Total foreign ports .......................... 6,288,708
Stocks ut. nil United Stut.es ports April 30 1,600,560

332,685:

E

G".""".

~~~~t~: G·~~~t.. B~it~i;:... ·::::::::::::::::::::::::::::::::::::

:

~Hn

n cOmprCBses and depots .................................... 256.526

t

~

April 30.
1927

414,686;:
[9

1~:m:m

917,486
'1,688,862
1,699.912
16,797
9,469,407
2,034,286

111 ...... 11111111111111111 ..... 111111111111 .. 11111111 ........................... 11111 ... 11 .............. 11 ...

ml.IIIIIIIIII •• IIIIIIIII.IIIIIIIIIIII.IIIIIIIIIIIIIII •• 111,.11111 •• 111.'., ••• '1' •••••••••• '111 •• 11.111111111 ••••••••• IIIII ...... UIII •• III ............. IIII., •• II.111 •••• 111111 •••••••••• ,11,.11 ............... 111 ............ 11 •• 111.11 ••••••••• ' " •••• , ••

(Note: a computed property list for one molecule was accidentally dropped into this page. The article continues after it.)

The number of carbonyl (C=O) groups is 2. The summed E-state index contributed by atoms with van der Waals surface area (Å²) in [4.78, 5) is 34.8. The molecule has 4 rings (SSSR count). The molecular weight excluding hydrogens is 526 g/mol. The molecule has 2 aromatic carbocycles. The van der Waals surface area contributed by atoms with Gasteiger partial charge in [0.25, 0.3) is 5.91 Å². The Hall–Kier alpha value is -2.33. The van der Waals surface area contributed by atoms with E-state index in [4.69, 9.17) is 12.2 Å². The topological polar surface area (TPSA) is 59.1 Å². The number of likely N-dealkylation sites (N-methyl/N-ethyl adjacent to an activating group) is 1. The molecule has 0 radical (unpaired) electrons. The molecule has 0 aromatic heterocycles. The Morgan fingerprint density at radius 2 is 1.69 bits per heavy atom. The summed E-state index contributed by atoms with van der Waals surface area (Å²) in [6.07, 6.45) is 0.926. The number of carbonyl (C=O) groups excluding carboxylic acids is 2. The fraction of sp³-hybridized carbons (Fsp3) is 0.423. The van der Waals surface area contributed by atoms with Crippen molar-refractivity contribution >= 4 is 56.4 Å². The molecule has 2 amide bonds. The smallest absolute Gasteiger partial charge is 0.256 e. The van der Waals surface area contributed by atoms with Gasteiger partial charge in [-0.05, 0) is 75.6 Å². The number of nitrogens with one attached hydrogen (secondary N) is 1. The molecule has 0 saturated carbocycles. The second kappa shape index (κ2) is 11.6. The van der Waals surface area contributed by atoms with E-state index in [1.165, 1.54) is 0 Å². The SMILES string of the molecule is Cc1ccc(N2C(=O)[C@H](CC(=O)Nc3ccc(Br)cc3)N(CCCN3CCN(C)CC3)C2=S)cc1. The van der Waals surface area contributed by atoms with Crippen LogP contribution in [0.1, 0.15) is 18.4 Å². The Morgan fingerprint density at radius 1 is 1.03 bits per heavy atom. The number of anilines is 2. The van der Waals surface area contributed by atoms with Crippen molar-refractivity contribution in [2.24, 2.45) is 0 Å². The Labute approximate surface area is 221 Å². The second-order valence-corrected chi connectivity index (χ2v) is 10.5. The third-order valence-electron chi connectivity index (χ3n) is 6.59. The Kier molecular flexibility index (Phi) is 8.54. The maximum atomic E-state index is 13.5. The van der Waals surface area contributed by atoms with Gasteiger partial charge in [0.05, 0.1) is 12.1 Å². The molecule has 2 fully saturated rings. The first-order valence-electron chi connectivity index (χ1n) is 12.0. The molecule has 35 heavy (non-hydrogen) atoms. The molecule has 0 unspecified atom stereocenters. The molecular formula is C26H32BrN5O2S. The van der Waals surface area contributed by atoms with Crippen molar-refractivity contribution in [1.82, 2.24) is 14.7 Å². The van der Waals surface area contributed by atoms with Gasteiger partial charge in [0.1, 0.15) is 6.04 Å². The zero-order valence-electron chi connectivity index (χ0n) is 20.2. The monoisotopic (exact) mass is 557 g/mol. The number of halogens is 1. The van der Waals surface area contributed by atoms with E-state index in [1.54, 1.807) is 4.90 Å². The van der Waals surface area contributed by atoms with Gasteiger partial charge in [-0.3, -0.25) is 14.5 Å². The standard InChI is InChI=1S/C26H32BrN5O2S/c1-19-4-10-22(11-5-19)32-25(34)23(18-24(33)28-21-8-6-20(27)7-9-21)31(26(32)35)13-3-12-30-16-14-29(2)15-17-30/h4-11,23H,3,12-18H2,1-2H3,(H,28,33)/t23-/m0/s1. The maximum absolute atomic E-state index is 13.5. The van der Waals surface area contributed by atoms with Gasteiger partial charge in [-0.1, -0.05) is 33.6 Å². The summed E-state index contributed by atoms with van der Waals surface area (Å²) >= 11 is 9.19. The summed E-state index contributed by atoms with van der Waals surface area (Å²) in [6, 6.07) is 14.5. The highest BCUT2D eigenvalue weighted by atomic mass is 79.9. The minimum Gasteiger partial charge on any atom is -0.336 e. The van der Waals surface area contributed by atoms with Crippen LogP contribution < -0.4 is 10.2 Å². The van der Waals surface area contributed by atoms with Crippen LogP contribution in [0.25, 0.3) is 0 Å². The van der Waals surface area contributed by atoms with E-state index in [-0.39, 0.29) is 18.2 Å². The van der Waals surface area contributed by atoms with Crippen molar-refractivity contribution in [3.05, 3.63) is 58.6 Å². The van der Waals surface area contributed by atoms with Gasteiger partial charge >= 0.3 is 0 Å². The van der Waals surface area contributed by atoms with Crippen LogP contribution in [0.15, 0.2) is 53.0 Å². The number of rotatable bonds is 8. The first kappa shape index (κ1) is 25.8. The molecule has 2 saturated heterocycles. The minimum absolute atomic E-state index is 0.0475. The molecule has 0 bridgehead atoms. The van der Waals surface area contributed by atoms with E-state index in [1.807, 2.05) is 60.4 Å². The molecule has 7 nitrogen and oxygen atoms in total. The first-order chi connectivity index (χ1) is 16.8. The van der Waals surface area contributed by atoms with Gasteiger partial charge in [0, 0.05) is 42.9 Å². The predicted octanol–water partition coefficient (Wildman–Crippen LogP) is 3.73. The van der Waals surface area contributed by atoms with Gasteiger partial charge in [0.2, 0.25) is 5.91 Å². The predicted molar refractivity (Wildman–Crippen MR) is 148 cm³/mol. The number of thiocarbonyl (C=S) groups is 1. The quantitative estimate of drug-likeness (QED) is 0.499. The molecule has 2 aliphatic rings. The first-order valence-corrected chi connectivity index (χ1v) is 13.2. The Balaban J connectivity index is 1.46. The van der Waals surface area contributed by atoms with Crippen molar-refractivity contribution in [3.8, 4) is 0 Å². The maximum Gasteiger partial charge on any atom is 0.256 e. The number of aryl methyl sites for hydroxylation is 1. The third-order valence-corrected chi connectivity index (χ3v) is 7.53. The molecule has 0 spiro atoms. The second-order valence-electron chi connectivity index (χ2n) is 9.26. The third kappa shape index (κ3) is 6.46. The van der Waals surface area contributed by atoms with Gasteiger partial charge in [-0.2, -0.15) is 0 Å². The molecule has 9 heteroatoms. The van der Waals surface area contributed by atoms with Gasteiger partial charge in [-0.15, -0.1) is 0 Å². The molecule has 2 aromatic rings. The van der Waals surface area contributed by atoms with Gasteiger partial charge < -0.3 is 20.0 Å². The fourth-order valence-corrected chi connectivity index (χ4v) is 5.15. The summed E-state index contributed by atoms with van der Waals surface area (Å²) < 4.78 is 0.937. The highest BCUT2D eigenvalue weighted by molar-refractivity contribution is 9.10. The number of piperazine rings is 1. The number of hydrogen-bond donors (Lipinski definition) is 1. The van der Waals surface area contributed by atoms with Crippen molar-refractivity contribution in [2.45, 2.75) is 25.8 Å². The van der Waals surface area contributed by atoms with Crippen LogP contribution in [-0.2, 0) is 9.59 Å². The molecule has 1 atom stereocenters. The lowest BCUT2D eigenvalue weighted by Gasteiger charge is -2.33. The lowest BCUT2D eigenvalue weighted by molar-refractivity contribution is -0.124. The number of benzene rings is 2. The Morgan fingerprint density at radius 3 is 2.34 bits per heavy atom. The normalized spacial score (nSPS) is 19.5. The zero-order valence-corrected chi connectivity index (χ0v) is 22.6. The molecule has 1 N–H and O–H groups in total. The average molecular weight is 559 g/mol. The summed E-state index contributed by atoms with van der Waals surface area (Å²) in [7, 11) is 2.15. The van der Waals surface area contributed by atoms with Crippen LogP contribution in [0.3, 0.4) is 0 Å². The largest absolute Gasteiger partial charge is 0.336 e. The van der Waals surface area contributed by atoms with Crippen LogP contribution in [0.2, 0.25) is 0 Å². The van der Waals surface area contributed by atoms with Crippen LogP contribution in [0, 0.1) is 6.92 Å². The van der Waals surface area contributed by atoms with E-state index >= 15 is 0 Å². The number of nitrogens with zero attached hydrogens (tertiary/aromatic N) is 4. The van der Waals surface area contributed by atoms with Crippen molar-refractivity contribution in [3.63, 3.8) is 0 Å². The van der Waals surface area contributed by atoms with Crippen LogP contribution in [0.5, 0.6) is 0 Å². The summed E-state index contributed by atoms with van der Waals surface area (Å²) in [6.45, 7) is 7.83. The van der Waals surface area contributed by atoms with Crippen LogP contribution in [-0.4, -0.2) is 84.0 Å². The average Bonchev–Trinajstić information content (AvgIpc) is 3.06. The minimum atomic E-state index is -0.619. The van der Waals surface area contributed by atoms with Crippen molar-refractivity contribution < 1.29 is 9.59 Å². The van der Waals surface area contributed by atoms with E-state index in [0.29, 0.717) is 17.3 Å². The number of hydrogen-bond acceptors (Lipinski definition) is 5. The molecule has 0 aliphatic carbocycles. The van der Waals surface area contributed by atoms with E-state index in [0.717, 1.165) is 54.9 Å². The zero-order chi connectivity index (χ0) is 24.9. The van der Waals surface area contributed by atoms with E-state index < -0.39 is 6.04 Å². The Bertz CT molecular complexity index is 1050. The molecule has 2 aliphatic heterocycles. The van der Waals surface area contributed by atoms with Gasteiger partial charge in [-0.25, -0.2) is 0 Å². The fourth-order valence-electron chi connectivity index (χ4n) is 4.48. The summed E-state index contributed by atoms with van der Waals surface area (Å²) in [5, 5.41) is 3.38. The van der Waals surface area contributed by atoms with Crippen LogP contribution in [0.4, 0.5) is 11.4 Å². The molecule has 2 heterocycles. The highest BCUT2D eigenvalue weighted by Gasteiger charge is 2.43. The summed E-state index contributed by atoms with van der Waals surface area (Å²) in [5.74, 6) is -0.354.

E

COTTON CONSUMED AND ON HAND
COTTON GROWING STATES

i
:
~

April
1928

:
::

E etto 0~nh.~~e'i~·~·ii · 80·:............·.. ·.. ·.. ·...... ·- .. ·...................... 396,666
C~tto~
E
«n) In consuming estnbllshments .......................... _....

6

b) In pUblic stornlre and compresse. ........................

1
...

~"

11

Senson

44 7.1 27

3,947,608

3,8.16.671

626,158

............

1.018,788
2.668,687

1,271,036
8,298,08a

.. ..........

.... IIII.Ut.III .. I ..... IIII .. IIIIIIII .. II .. II ...... IIII .. I ..... IIII .......... IIIIII ...... III ....... III ..... III'IIIIII!]

E

SPOT COTTON PRICES
(Middling Basis)

§
::

::

April, 1928

~ i!rr::~~.~~~~:: : : : : : : : : : : : : : : : : : : : : : : : : : : fii:1i
.~ Galveso~n ....:::::::::::::::::::::::::::::::::::::::::::::::::::::: ~U~
\!J...............
.

inl
~::~~

~
M~bi:'!

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i